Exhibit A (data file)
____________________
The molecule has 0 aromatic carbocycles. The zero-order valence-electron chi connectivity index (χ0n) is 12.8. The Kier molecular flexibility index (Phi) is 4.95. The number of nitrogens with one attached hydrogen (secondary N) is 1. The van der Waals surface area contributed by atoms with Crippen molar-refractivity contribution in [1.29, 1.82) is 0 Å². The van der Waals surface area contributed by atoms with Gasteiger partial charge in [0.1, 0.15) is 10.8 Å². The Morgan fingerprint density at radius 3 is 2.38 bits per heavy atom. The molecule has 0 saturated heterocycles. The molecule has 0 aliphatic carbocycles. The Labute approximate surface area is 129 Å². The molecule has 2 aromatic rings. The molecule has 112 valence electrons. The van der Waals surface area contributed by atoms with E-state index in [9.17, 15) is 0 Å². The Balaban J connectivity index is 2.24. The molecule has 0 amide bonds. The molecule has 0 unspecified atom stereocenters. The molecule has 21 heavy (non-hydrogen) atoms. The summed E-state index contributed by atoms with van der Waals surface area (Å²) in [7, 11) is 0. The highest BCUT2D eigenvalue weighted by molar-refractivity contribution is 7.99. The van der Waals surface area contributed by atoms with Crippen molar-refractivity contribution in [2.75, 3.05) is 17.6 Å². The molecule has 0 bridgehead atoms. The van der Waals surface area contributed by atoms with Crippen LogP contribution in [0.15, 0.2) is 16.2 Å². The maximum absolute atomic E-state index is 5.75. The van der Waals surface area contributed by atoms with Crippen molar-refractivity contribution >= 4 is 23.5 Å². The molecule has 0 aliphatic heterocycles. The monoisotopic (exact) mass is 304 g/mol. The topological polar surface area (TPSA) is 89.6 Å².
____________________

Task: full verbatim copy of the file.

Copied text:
The molecule has 0 aromatic carbocycles. The zero-order valence-electron chi connectivity index (χ0n) is 12.8. The Kier molecular flexibility index (Phi) is 4.95. The number of nitrogens with one attached hydrogen (secondary N) is 1. The van der Waals surface area contributed by atoms with Crippen molar-refractivity contribution in [1.29, 1.82) is 0 Å². The van der Waals surface area contributed by atoms with Gasteiger partial charge in [0.1, 0.15) is 10.8 Å². The Morgan fingerprint density at radius 3 is 2.38 bits per heavy atom. The molecule has 0 saturated heterocycles. The molecule has 0 aliphatic carbocycles. The Labute approximate surface area is 129 Å². The molecule has 2 aromatic rings. The molecule has 112 valence electrons. The van der Waals surface area contributed by atoms with E-state index in [9.17, 15) is 0 Å². The Balaban J connectivity index is 2.24. The molecule has 0 amide bonds. The molecule has 0 unspecified atom stereocenters. The molecule has 21 heavy (non-hydrogen) atoms. The summed E-state index contributed by atoms with van der Waals surface area (Å²) in [7, 11) is 0. The highest BCUT2D eigenvalue weighted by molar-refractivity contribution is 7.99. The van der Waals surface area contributed by atoms with Crippen molar-refractivity contribution in [2.75, 3.05) is 17.6 Å². The molecule has 0 bridgehead atoms. The van der Waals surface area contributed by atoms with Crippen LogP contribution in [0.15, 0.2) is 16.2 Å². The maximum absolute atomic E-state index is 5.75. The van der Waals surface area contributed by atoms with Crippen molar-refractivity contribution >= 4 is 23.5 Å². The molecule has 0 aliphatic heterocycles. The monoisotopic (exact) mass is 304 g/mol. The topological polar surface area (TPSA) is 89.6 Å².